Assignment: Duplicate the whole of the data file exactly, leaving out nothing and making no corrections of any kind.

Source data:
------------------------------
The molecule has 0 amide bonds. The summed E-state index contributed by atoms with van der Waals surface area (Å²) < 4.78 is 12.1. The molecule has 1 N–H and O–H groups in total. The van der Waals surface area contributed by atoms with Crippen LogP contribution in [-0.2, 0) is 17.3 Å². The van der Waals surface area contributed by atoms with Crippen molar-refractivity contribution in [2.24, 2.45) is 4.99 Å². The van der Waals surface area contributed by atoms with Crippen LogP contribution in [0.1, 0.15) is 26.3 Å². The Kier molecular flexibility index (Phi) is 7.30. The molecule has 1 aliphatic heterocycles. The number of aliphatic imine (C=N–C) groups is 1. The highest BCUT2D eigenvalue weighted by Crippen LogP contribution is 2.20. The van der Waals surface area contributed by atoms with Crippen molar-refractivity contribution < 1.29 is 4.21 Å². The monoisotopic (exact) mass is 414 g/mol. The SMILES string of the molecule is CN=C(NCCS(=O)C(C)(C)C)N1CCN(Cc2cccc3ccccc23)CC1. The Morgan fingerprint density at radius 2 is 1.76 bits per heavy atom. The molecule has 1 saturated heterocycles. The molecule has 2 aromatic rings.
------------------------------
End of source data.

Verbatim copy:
The molecule has 0 amide bonds. The summed E-state index contributed by atoms with van der Waals surface area (Å²) < 4.78 is 12.1. The molecule has 1 N–H and O–H groups in total. The van der Waals surface area contributed by atoms with Crippen LogP contribution in [-0.2, 0) is 17.3 Å². The van der Waals surface area contributed by atoms with Crippen molar-refractivity contribution in [2.24, 2.45) is 4.99 Å². The van der Waals surface area contributed by atoms with Crippen LogP contribution in [0.1, 0.15) is 26.3 Å². The Kier molecular flexibility index (Phi) is 7.30. The molecule has 1 aliphatic heterocycles. The number of aliphatic imine (C=N–C) groups is 1. The highest BCUT2D eigenvalue weighted by Crippen LogP contribution is 2.20. The van der Waals surface area contributed by atoms with Crippen molar-refractivity contribution < 1.29 is 4.21 Å². The monoisotopic (exact) mass is 414 g/mol. The SMILES string of the molecule is CN=C(NCCS(=O)C(C)(C)C)N1CCN(Cc2cccc3ccccc23)CC1. The Morgan fingerprint density at radius 2 is 1.76 bits per heavy atom. The molecule has 1 saturated heterocycles. The molecule has 2 aromatic rings.